A short history of Aerial Scotland
Aaron Sneddon of Aerial Scotland initially captured aerial photographs using a 3 Metre sled kite and a KAP (Kite Aerial Photography) gimbal, the gimbal used FPV and could be panned/tilted from the ground, to this day people stop to look at this non powered wonder, capturing images with the slightest breeze.
Above: This solo cottage sits on the West Coast of Scotland, the image was taken as a birthday present of a friend of the home owner. The image was taken from a DJI Phantom 1 with Sony RX100 on a home made gimbal underneath.
The kite proved unreliable, when there was too much wind it was like a raging bull to handle, when there was no breeze, the kite wouldnt leave the ground, never mind lift the camera and gimbal. It was time to move on to the next "Solution", the Airplane. By protruding a telephoto lens out of a moving fixed wing small aircraft the tried and tested way of capturing aerial images was used, only it was impossible to stay in the same place, there was usually only one chance to capture the image if the weather was patchy, and fuel was an issue when travelling long distances to capture aerial images. Another minus of taking images from a fixed wing aircraft was that it was impossible to do stitched imaging from low down, in fact it wasnt possible to point the lens right down at all.
Above: This image was taken with the DJI Phantom 1 with a Gopro attached, note the distortion that the Gopro causes, this was one of the reasons to move up to the DJI Inspire X5, then to the X5R. I now use the DJI Phantom 4 Pro due to client demand (100Mbs at 60FPS) for most assignments and other craft depending on demand and technical requirements.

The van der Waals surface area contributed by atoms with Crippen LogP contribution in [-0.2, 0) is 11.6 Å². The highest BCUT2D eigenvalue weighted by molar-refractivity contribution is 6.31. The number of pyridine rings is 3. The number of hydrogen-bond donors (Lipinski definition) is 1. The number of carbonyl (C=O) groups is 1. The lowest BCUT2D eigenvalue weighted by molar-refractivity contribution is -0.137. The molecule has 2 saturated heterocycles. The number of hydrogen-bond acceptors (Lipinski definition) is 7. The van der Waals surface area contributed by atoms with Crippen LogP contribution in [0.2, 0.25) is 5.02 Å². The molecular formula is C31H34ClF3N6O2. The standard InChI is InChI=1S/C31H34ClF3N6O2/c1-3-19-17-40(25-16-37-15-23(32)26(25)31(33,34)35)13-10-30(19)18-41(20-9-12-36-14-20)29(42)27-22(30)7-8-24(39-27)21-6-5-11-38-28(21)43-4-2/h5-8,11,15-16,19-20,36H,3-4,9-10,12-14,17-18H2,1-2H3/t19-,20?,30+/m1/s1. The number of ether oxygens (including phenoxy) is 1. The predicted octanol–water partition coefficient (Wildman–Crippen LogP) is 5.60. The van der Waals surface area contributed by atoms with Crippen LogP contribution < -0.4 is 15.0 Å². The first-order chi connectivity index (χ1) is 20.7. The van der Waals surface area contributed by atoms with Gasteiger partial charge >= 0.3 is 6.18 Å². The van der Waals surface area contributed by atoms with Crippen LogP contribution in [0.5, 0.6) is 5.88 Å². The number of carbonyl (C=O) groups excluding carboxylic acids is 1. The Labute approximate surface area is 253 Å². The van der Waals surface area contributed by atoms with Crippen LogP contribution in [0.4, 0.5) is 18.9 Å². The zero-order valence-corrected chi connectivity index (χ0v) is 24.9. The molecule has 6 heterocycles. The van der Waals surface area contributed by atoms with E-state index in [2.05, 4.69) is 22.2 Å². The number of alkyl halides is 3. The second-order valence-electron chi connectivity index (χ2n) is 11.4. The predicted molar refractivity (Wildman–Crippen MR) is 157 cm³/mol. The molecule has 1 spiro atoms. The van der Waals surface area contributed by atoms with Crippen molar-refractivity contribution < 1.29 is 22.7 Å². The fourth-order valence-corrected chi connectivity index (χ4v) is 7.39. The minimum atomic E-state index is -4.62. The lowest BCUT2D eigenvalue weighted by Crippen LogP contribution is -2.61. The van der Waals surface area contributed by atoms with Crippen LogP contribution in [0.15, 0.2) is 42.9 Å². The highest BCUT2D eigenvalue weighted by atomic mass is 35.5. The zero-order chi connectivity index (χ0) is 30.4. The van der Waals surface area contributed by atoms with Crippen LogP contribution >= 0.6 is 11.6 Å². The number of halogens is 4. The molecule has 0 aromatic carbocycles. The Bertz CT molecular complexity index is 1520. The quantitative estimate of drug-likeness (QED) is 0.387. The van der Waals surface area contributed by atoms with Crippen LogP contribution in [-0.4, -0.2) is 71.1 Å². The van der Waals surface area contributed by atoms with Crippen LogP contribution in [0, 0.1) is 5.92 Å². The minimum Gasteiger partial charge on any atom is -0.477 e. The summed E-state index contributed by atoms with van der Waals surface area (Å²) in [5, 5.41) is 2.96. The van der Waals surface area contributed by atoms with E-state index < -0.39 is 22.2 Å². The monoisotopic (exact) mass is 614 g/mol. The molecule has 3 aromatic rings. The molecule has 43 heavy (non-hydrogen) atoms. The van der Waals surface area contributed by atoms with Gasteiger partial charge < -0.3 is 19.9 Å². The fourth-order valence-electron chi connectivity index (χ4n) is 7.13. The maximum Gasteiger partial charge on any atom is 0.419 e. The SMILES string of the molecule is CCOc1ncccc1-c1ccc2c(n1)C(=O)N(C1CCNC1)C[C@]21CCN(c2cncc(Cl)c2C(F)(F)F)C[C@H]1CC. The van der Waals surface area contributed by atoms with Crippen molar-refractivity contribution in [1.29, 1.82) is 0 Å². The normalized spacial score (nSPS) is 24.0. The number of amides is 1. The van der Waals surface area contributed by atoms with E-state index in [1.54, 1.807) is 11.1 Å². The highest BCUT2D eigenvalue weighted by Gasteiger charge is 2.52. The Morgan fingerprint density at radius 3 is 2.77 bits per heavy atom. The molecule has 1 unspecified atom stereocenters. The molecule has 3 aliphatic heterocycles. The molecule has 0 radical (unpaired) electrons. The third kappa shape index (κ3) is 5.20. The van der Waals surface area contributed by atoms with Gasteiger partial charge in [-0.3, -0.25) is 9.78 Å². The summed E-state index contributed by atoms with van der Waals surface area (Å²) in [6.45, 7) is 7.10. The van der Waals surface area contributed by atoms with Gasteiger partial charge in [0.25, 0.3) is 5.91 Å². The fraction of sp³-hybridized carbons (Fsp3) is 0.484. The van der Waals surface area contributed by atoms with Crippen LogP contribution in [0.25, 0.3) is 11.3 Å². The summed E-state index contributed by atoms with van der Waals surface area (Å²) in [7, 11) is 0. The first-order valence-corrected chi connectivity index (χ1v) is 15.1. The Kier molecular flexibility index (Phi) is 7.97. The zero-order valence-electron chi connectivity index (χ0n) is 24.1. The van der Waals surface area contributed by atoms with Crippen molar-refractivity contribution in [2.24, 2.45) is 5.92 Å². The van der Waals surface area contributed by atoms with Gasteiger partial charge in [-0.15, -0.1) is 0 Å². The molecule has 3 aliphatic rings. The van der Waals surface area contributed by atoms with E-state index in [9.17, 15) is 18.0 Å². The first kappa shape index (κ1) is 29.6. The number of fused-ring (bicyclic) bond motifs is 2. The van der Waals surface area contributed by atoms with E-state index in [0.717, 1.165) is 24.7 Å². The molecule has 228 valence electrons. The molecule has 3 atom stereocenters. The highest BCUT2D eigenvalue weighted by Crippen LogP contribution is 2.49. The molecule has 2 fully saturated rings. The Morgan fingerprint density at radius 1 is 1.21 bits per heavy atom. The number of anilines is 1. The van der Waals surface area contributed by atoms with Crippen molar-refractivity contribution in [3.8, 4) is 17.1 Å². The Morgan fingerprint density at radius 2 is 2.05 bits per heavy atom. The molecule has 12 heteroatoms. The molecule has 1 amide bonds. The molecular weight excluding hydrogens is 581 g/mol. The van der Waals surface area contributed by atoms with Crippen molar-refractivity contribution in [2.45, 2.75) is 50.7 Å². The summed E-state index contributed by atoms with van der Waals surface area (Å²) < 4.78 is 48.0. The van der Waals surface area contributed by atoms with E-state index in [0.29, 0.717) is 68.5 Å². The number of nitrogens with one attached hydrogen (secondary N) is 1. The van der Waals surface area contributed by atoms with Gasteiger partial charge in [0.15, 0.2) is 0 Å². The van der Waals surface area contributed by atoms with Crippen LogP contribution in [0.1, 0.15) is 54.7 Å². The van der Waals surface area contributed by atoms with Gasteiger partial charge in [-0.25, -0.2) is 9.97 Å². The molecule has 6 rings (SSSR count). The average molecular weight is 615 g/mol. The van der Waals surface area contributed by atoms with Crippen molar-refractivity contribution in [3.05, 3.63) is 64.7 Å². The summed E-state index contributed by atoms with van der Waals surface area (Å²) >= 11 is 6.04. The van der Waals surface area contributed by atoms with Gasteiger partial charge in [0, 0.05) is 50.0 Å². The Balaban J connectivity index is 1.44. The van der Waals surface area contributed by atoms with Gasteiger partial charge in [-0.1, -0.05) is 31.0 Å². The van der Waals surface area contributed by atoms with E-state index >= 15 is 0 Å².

Later Aaron moved on to using the Helikite, which was a hybrid 5 Cubic Metre kite and Helium baloon combination.
Above: This image, marketed by Getty Rights managed, was taken on a wintery day south of Inverness, Scotland. The image was taken with the DJI Inspire X5.
Above: The pole is a wonderful tool, raising to 10 Metres, the bonus is being able to attach the full frame Nikon D750 on, which has wireless for FPV through the tablet.
With new technology emerging, Aaron purchased his first UAV, a DJI Phantom. With a small form factor, this became useful to create aerial images within a minute or two from launch. This was only an intermediate solution, as the sensor is too small and the video/image capture limited, photo and video quality were not to standard.
Above: Taken with the Gopro on the DJI Phantom 1, this smiling image was taken for a pressure group, against building an electric substation to the top of the image, in between the "Eyes".
Above: An older image taken with the GOPRO from a Phantom 1, with the Gopro colours bleed over, you also have quite a lot of distortion, the image still proved popular.
Above: Another Gopro aerial image, colours are vibrant but at full dimensions you can see colour bleeding into neighbouring pixels.
The camera and gimbal were removed and on went the Sony RX100, a very small mirrorless camera that takes brilliant images, but on the Phantom that was about all it could do, the gimbal wouldnt hold it because of the weight, the Phantom was Gumtree'd.
Above: Taken with the Inspire X5, Forth Road Bridges.
Roll on to 2015 and the DJI Inspire with Zenmuse X5 was tested then brought in, AerialScotland was born. Aaron completed the practical and theory tests, then applying for CAA PFAW (Permission for aerial work). Now insured and with a permission from the CAA to work commercially, the sky is literally the limit.
Aaron has created footage for Daily Record, STV, SKY, Travel Channel and more.
Above: Ruthven Barracks aerial photo taken with the Inspire X5, lesser known as one of the "Wolf of Badenoch's homes".
Above: Distortion yet vibrant colours from the old DJI Phantom with Gopro.